|By CINDY LADAGE
COLCHESTER, Ill. — At the Argyle State Park Antique Tractor Show on Labor Day weekend, Donie and Bev Fischer of Waterville, Ohio offered visitors a visual Oliver history, a museum that they take from show to show.
The museum started with a sand box and a couple of toys.
“It was 1973 and my son, Marty, was playing with the Oliver O6 crawler and Oliver Super 55 with a two-bottom plow that I had when I was a kid,” Fischer said. “A man stopped and asked me why was I letting my son play with those tractors?”
Fischer found out the toys were valuable. He put the toys on a shelf and took his son to the Oliver dealership for new ones. This proved to be the catalyst that got Fischer collecting.
“Bev and I started going to flea markets and yard sales and collected all kinds of toys for the next 15 years,” he said. “I lost interest for about 10 years, then began thinking about the dream I had of making a traveling museum of Oliver items. I grew up with my father and grandfather farming with Olivers; and when I was six years old, my dad started me driving on an OC3 crawler.”
The couple bought a trailer for their museum. Through the years, they have traded up, and now have a 30-foot trailer that holds all of their display items in a more permanent style.
Fischer is a retired farmer and lawn and garden dealer who enjoys traveling and sharing his Oliver collection. He said visitors tend to go through his display once, then come back again bringing others with them.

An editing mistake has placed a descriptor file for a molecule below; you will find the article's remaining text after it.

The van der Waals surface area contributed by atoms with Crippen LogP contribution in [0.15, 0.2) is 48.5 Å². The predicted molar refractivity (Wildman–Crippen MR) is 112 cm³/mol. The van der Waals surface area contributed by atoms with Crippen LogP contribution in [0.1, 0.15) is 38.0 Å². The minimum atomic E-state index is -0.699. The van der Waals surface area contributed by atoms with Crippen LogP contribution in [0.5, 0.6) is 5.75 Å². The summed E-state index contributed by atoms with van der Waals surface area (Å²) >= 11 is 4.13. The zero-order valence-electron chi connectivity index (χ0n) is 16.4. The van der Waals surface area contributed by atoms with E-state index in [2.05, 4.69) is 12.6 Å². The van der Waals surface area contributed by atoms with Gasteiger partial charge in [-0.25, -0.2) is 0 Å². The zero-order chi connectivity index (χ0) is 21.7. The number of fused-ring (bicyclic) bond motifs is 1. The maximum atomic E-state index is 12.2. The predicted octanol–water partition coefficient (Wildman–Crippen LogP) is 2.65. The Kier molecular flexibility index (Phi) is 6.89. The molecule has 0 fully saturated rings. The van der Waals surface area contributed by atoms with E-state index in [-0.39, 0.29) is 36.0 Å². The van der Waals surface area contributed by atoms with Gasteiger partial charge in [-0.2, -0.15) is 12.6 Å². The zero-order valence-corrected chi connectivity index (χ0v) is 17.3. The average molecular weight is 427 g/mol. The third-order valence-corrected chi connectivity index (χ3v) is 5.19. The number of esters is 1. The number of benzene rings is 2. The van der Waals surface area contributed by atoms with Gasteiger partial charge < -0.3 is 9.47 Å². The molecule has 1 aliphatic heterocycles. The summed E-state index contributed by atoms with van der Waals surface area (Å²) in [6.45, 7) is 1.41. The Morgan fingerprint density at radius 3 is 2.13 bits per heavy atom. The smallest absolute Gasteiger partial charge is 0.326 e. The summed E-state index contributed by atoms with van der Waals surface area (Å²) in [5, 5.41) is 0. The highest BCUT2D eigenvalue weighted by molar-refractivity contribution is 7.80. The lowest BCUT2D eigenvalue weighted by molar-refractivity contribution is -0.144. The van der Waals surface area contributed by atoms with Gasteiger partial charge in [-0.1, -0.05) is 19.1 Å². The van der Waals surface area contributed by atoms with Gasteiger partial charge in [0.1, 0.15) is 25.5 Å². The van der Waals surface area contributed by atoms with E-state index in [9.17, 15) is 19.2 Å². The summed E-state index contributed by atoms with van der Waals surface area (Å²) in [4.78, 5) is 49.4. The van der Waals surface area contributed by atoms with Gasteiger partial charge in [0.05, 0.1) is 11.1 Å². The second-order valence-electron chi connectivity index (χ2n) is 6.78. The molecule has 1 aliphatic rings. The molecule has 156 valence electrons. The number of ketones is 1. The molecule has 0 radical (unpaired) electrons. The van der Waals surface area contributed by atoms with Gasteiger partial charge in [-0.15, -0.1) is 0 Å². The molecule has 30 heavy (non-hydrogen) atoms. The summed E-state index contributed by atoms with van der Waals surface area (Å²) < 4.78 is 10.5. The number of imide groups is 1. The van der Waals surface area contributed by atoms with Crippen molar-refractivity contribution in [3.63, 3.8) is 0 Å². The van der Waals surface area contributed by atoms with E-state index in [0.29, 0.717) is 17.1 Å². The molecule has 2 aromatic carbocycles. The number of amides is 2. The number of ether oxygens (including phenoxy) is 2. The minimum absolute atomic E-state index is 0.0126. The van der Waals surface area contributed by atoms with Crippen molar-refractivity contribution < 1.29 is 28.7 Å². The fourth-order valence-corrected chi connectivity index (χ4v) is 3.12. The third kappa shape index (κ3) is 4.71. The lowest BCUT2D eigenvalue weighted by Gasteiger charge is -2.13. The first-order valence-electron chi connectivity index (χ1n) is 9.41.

“Sometimes they make us feel like the highlight of the show,” he said. The museum has a variety of custom-built, precision and 1/32nd-scale toys made by Arcade and Slick during the 1950s.
“Then I have a box with an old parts bag and a rotating display of 1/64th-scale toys,” Fischer added.
The American White series tractors mean a great deal to Fischer because of the source.
“These were given to me by my Oliver dealer, A.J. Boellner and Son from Maumee, Ohio,” he explained. “This was a special set given only to dealers that went to the 1989 meeting in Chicago. Only 150 sets were made. My friend, Larry Boellner, came home and donated it and a lot of other Oliver items like a pith helmet and straw hat. Being an Oliver dealer, he has given or loaned me a lot of things for the museum.”
The museum also includes Oliver manuals and literature. There are implements and an Oliver gas pump collection that he said is all reproduction.
While toys and memorabilia fill the trailer, Fischer also has Oliver outboard motors and an array of pedal tractors, many which are custom built or original. Another rare item is the toy outboard motor he owns. He has two Oliver toy boats, one a Chris-Craft model, and one an open fishing boat. Both were designed to run on four D size batteries.
His collection is finished off with a garden and flowerbed set that includes a tractor, a manure spreader, corn planter and a two-bottom plow. It takes Fischer eight hours to set up and five hours to tear it down.
For details contact Fischer at 419-878-8660 or by e-mail at firstname.lastname@example.org
This farm news was published in the Oct. 4, 2006 issue of Farm World, serving Indiana, Ohio, Illinois, Kentucky, Michigan and Tennessee.